Tuesday, September 16, 2014

Keeping the Faith!


Lately, we've been meeting with M...zumi-kun a lot. He's been teaching us how to play mahjong, and we've been trying to get him to progress towards baptism. Mahjong is a really complicated game, but it is really fun I'm getting really good. And I bought mahjong tiles with the rest of my birthday money. And I will be sending them home unopened because President Yamashita asked us not to have games in our apartment.

Also, M...zumi is praying every day to know if he should be baptized now. He keeps saying that the timing is bad right now and that he wants to do it later. But we're trying to help him to understand that the gospel isn't just something that would be good later, but something that will help him here and now. But it's really good that he is praying every day now. That's more than we have ever been able to get him to do in a long time. I just hope we can help him keep up the steam until we can see some results.

My companion right now is an Elder T...yama. He is from Hokkaido, the island that is the northernmost part of Japan. He has been out for about a year and three months. He's also on the older side for a missionary, he just had his twenty-fifth birthday two months ago.

Now, I will explain a bit of Japanese to you. There's a word (well, it's kind of a word. Maybe it's a suffix. You tag it on the end of other words), "ppoi." Which means something like "looks like ___," and that makes it into an adjective. For example, someone that is America-ppoi would probably be kind of fat and love guns and football.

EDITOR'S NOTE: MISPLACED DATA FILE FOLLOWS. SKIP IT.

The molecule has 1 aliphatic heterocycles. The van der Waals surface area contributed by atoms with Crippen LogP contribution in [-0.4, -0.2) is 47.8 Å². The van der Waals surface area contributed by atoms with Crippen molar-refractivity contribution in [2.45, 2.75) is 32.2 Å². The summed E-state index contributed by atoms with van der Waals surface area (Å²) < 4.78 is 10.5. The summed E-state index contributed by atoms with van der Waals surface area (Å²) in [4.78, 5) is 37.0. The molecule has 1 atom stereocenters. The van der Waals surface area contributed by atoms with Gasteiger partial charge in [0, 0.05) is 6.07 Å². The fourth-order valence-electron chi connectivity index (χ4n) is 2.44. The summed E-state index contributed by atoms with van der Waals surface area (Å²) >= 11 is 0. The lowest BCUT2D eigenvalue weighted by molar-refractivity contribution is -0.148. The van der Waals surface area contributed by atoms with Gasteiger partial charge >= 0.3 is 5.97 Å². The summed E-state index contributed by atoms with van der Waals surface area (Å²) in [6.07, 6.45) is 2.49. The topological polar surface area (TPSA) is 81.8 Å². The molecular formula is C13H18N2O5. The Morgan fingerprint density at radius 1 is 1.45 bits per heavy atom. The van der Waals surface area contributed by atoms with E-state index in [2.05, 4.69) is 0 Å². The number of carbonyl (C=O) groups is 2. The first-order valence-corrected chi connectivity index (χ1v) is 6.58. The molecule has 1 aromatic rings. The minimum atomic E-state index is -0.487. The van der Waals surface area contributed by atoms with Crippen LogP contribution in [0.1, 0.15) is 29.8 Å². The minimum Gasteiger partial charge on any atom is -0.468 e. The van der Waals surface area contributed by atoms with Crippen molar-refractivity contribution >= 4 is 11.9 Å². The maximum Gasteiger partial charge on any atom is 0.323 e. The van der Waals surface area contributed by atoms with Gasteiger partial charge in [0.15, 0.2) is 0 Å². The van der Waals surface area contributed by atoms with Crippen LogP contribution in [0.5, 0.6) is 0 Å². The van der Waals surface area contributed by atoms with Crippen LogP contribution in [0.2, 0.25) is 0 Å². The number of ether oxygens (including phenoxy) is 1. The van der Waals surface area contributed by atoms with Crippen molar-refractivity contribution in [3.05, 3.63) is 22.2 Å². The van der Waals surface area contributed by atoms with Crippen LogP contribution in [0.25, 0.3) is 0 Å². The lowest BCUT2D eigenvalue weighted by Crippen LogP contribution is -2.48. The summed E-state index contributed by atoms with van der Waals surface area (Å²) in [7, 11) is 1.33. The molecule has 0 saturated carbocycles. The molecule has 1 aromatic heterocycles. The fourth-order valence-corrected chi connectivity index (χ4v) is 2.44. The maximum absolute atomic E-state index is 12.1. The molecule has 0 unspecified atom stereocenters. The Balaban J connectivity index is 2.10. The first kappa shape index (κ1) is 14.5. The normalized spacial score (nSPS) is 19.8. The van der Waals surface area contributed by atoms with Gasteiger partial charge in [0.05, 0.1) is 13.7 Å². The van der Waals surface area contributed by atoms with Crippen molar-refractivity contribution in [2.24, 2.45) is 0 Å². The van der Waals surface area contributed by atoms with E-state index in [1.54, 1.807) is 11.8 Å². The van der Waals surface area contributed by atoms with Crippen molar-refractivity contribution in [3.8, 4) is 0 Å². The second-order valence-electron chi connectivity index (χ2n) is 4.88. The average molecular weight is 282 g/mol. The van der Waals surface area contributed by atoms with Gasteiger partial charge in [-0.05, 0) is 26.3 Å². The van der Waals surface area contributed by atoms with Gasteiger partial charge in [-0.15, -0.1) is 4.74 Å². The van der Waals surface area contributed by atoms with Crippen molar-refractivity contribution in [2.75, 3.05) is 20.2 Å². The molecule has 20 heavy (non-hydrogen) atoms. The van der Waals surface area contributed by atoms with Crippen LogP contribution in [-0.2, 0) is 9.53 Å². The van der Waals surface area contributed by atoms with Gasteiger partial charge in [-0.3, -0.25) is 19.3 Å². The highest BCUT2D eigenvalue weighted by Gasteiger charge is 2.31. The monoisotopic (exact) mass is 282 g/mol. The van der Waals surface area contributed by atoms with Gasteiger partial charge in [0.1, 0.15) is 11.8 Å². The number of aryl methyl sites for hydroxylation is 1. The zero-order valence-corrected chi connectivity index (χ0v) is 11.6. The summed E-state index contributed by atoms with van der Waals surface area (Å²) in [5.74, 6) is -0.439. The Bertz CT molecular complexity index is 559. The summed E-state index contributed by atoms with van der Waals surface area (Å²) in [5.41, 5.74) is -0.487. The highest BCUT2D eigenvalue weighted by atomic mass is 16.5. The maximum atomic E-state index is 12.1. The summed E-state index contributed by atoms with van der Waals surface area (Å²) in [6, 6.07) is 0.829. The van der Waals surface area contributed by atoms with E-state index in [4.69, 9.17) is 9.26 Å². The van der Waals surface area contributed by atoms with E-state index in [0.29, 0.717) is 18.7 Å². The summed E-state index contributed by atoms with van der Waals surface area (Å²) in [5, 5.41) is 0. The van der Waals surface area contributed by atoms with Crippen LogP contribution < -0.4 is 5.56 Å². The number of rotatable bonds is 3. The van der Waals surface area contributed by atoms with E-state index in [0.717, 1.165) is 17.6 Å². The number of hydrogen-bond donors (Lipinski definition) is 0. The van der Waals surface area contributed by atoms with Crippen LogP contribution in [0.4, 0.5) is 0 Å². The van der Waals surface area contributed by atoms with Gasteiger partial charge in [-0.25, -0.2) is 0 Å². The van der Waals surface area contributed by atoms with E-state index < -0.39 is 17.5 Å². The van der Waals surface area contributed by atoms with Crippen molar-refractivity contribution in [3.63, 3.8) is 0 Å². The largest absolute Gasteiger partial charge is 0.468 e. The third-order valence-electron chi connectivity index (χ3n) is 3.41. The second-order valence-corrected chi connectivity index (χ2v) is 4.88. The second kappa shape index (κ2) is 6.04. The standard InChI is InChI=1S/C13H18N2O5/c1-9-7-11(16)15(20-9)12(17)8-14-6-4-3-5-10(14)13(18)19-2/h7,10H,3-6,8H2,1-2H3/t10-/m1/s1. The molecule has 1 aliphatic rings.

So something that I think is kind of funny is that my last companion, Elder B, was one of the most America-ppoi people I have ever met. He loved guns and football and is big and loud and eats a ton. But my companion now is the most Japan-ppoi in all of 日本. He loves anime and is small and quiet and nervous and hates to share his own opinion. The contrast is amazing. 

Right now I am definitely able to see the effects of the language and cultural barriers between America and Japan. I am extremely different from my companion. And even though I'm getting a lot better at speaking Japanese, communication is still really hard. Not only do we not speak the same language, but he isn't very willing to open up how he feels about things because it's rude to share your own opinion in Japan, so I have to interpret the little sounds he makes and ask him lots of direct questions to be able to do things specific to his needs. It's really frustrating sometimes. But our relationship has gotten a lot better in the last week. And I'm finding it easier to be patient with him than how it was last transfer.

Anyway, I'm still having difficulties with companionships, but I'm trying to do my best and trying to learn everything I can.

Keepin' the faith,

-Elder Mueller

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